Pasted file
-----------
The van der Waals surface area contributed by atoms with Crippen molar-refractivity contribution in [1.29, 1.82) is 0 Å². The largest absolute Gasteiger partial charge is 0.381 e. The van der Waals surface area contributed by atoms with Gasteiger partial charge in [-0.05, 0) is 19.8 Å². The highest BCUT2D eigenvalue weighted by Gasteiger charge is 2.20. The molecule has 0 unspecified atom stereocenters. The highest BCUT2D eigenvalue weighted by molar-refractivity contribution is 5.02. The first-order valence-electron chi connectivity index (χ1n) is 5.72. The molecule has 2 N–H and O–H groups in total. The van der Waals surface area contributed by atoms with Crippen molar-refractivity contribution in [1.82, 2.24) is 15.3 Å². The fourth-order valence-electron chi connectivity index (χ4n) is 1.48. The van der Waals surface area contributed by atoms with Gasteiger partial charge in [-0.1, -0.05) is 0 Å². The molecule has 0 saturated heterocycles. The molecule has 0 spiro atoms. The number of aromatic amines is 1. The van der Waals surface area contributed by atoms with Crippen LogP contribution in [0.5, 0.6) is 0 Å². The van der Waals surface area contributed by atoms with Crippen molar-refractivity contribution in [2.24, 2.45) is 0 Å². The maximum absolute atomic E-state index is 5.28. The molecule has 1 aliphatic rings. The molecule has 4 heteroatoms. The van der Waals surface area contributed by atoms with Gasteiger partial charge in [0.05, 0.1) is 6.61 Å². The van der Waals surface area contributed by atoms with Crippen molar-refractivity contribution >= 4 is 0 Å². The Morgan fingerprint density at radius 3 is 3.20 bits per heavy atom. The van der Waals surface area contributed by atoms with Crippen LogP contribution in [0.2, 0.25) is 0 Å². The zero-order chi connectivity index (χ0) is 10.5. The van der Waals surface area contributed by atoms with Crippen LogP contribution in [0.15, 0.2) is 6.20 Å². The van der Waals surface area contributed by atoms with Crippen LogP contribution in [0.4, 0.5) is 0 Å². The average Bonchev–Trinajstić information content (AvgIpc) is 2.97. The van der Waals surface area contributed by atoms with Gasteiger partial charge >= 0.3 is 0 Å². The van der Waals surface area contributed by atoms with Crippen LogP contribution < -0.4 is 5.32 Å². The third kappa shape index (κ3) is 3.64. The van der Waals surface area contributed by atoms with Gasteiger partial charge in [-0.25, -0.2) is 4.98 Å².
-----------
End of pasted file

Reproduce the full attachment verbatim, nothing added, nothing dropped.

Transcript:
The van der Waals surface area contributed by atoms with Crippen molar-refractivity contribution in [1.29, 1.82) is 0 Å². The largest absolute Gasteiger partial charge is 0.381 e. The van der Waals surface area contributed by atoms with Gasteiger partial charge in [-0.05, 0) is 19.8 Å². The highest BCUT2D eigenvalue weighted by Gasteiger charge is 2.20. The molecule has 0 unspecified atom stereocenters. The highest BCUT2D eigenvalue weighted by molar-refractivity contribution is 5.02. The first-order valence-electron chi connectivity index (χ1n) is 5.72. The molecule has 2 N–H and O–H groups in total. The van der Waals surface area contributed by atoms with Crippen molar-refractivity contribution in [1.82, 2.24) is 15.3 Å². The fourth-order valence-electron chi connectivity index (χ4n) is 1.48. The van der Waals surface area contributed by atoms with Gasteiger partial charge in [-0.1, -0.05) is 0 Å². The molecule has 0 saturated heterocycles. The molecule has 0 spiro atoms. The number of aromatic amines is 1. The van der Waals surface area contributed by atoms with Crippen LogP contribution in [0.5, 0.6) is 0 Å². The van der Waals surface area contributed by atoms with Crippen molar-refractivity contribution in [2.24, 2.45) is 0 Å². The maximum absolute atomic E-state index is 5.28. The molecule has 1 aliphatic rings. The molecule has 4 heteroatoms. The van der Waals surface area contributed by atoms with Gasteiger partial charge in [0.05, 0.1) is 6.61 Å². The van der Waals surface area contributed by atoms with Crippen molar-refractivity contribution >= 4 is 0 Å². The Morgan fingerprint density at radius 3 is 3.20 bits per heavy atom. The van der Waals surface area contributed by atoms with Crippen LogP contribution in [0.2, 0.25) is 0 Å². The zero-order chi connectivity index (χ0) is 10.5. The van der Waals surface area contributed by atoms with Crippen LogP contribution in [0.15, 0.2) is 6.20 Å². The van der Waals surface area contributed by atoms with Crippen LogP contribution in [0.4, 0.5) is 0 Å². The average Bonchev–Trinajstić information content (AvgIpc) is 2.97. The van der Waals surface area contributed by atoms with Gasteiger partial charge >= 0.3 is 0 Å². The van der Waals surface area contributed by atoms with Crippen LogP contribution < -0.4 is 5.32 Å². The third kappa shape index (κ3) is 3.64. The van der Waals surface area contributed by atoms with Gasteiger partial charge in [-0.25, -0.2) is 4.98 Å².